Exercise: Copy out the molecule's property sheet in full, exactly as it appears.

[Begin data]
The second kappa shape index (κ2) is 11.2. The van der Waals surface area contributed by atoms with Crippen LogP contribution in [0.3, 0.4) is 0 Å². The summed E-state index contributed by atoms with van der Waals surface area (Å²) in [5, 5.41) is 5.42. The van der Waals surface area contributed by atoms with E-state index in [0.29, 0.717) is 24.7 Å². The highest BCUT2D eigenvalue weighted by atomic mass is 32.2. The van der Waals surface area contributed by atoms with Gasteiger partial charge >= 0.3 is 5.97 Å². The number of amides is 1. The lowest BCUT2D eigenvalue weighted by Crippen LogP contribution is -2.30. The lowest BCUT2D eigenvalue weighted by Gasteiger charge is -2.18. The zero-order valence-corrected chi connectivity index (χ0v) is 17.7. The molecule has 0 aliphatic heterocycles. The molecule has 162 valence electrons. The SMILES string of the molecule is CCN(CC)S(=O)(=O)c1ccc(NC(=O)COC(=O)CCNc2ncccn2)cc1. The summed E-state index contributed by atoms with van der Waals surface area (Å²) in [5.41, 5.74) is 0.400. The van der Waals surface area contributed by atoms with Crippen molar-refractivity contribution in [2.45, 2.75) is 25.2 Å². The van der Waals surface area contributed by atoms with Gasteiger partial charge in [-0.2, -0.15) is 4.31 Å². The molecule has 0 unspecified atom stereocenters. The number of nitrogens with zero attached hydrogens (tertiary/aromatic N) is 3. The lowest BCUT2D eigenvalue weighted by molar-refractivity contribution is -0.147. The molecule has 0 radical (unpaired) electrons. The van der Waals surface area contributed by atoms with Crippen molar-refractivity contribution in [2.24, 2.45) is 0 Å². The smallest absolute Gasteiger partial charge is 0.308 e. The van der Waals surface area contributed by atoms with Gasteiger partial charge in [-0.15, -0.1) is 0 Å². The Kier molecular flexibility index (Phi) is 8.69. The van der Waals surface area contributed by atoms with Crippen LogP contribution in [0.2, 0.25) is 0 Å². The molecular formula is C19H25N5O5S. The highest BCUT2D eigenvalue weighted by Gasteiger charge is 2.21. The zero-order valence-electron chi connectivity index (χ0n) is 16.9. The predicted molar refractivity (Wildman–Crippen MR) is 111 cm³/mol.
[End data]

The second kappa shape index (κ2) is 11.2. The van der Waals surface area contributed by atoms with Crippen LogP contribution in [0.3, 0.4) is 0 Å². The summed E-state index contributed by atoms with van der Waals surface area (Å²) in [5, 5.41) is 5.42. The van der Waals surface area contributed by atoms with E-state index in [0.29, 0.717) is 24.7 Å². The highest BCUT2D eigenvalue weighted by atomic mass is 32.2. The van der Waals surface area contributed by atoms with Gasteiger partial charge >= 0.3 is 5.97 Å². The number of amides is 1. The lowest BCUT2D eigenvalue weighted by Crippen LogP contribution is -2.30. The lowest BCUT2D eigenvalue weighted by Gasteiger charge is -2.18. The zero-order valence-corrected chi connectivity index (χ0v) is 17.7. The molecule has 0 aliphatic heterocycles. The molecule has 162 valence electrons. The SMILES string of the molecule is CCN(CC)S(=O)(=O)c1ccc(NC(=O)COC(=O)CCNc2ncccn2)cc1. The summed E-state index contributed by atoms with van der Waals surface area (Å²) in [5.41, 5.74) is 0.400. The van der Waals surface area contributed by atoms with Crippen molar-refractivity contribution in [2.45, 2.75) is 25.2 Å². The van der Waals surface area contributed by atoms with Gasteiger partial charge in [-0.2, -0.15) is 4.31 Å². The molecule has 0 unspecified atom stereocenters. The number of nitrogens with zero attached hydrogens (tertiary/aromatic N) is 3. The lowest BCUT2D eigenvalue weighted by molar-refractivity contribution is -0.147. The molecule has 0 radical (unpaired) electrons. The van der Waals surface area contributed by atoms with Crippen molar-refractivity contribution in [2.24, 2.45) is 0 Å². The smallest absolute Gasteiger partial charge is 0.308 e. The van der Waals surface area contributed by atoms with Gasteiger partial charge in [-0.15, -0.1) is 0 Å². The Kier molecular flexibility index (Phi) is 8.69. The van der Waals surface area contributed by atoms with Crippen LogP contribution in [0.2, 0.25) is 0 Å². The molecular formula is C19H25N5O5S. The highest BCUT2D eigenvalue weighted by Gasteiger charge is 2.21. The zero-order valence-electron chi connectivity index (χ0n) is 16.9. The predicted molar refractivity (Wildman–Crippen MR) is 111 cm³/mol.